Skip to content
Join our Newsletter
VIA store 300x100
Join our Newsletter

Here is why B.C. isn't likely to see spring's COVID-19 lockdown restrictions again

"We haven't had outbreaks related to restaurants--when the rules are followed."
people-waving-during-COVID-19-lockdown
Two downtown apartment neighbours waving to each other during shelter-in-place orders due to the Coronavirus pandemic of 2020. Photo: Getty Images

Despite announcing record-breaking daily numbers in B.C.'s COVID-19 updates, Provincial Health Officer Dr. Bonnie Henry says B.C. won't return to its former spring restrictions. 

Today, B.C.'s top doctor announced 1,959 new cases of the novel coronavirus (COVID-19) in the province, setting a new record high. However, she told reporters that several lessons since the early stages of the pandemic have been successfully applied in various sectors.

"The difference between what we were thinking about in April and what we know now, are we know that there are many things that can continue to happen safely,"
said Henry. "We know we can safely go to schools. We haven't had outbreaks related to restaurants--when the rules are followed."

Henry stated that staying in small groups, keeping distance, and wearing masks have been effective measures in preventing the spread of the virus. She added that adjusting closing hours has contributed to a safer environment in restaurants and bars because people tend to drink more in the evening and flout the rules. 

"So we took measures to put things in place that made those environments safe. Things like hair salons and nail salons and barbershops--when the rules are followed and when people are following the COVID-19 safety plans--wearing masks, having limited numbers of people and having gaps between people--we're not seeing transmission of this virus," she explained. 

While we are in a different place than we were in April, Henry added that "we need to be thinking the same vibe as we were in April." 

As the mercury dips in B.C., Henry cautioned people to rethink the way they gather, reinforcing the health order she issued on Nov. 7: "We've learned that this virus spreads quite easily in the colder weather, it spreads indoors.

"So when we're coming together with people indoors, wearing masks in these social settings--whether it's in our home, or whether it's in the lunchroom or carpooling to work or talking with the other parents in the indoor volleyball game that our kids are playing--those are settings now that we're seeing transmission."

British Columbians are advised to shrink their circles again and keep their families close, and not have unsafe connections with larger numbers of people.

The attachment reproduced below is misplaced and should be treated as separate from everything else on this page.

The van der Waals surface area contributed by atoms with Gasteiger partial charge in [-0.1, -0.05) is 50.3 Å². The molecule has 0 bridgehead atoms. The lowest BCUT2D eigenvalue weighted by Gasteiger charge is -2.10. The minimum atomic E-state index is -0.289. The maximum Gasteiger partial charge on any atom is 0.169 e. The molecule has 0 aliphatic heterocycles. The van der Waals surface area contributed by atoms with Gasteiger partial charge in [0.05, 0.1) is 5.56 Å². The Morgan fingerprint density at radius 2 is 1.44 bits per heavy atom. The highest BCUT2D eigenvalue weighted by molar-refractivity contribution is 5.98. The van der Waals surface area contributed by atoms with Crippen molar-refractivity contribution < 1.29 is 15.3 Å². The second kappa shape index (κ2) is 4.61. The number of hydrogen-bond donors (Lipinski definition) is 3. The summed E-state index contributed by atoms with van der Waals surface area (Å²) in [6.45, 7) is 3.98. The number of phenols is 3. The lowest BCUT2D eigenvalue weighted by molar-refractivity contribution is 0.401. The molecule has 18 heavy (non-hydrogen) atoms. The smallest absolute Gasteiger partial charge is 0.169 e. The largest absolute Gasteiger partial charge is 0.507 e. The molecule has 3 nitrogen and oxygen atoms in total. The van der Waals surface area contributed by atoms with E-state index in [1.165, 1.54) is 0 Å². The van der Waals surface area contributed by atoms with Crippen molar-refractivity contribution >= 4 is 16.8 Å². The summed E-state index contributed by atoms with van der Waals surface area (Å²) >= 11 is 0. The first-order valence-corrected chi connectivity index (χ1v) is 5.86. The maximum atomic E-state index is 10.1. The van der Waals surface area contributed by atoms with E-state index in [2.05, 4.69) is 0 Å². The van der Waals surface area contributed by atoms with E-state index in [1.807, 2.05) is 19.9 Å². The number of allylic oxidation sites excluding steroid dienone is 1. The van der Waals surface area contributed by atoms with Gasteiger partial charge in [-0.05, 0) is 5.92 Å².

"So that's what I meant by needing to go back, needing to refocus our social interactions--so we can keep those really important things in our community, like our surgery restart, like our schools--continuing to function better."

New Public Health Order 

The new provincial health orders restrict social gatherings of any size with anyone outside of your immediate household, as well as indoor group physical activities, including yoga, spin, group fitness and dance classes.

Basically, indoor locations "where people are increasing their heart rate," Henry said. "We have seen repeatedly, not just here, but around the world, that these are venues that we see the rapid spread of this virus, even with people who don't recognize that they are ill."

That ban also applies to indoor competitions and games where physical distancing cannot be maintained, including sports such as minor hockey. However, Henry said, "these activities can be replaced with the individual exercise of practice and drills," as B.C. similarly permitted before the province's restart of its sports programs, so long as it "allows everyone to maintain safe physical distancing." 

Public health officials are also recommending "in the very strongest terms" that British Columbians avoid travel into and out of the two health regions. "We need to go back to what we were doing in March and April and May, where it was essential travel only," Henry said. 

That includes a ban on travelling into or outside of the two health regions for sports, for the time being. 

Restaurants are permitted to remain open for the time being, on the condition that each establishment adheres to COVID-19 safety plans. If that isn't possible, Henry suggested that they revert to take-out only service.

Party buses and limousines are also ordered to cease operations for the two-week period. 
 

--With files from Megan Lalonde.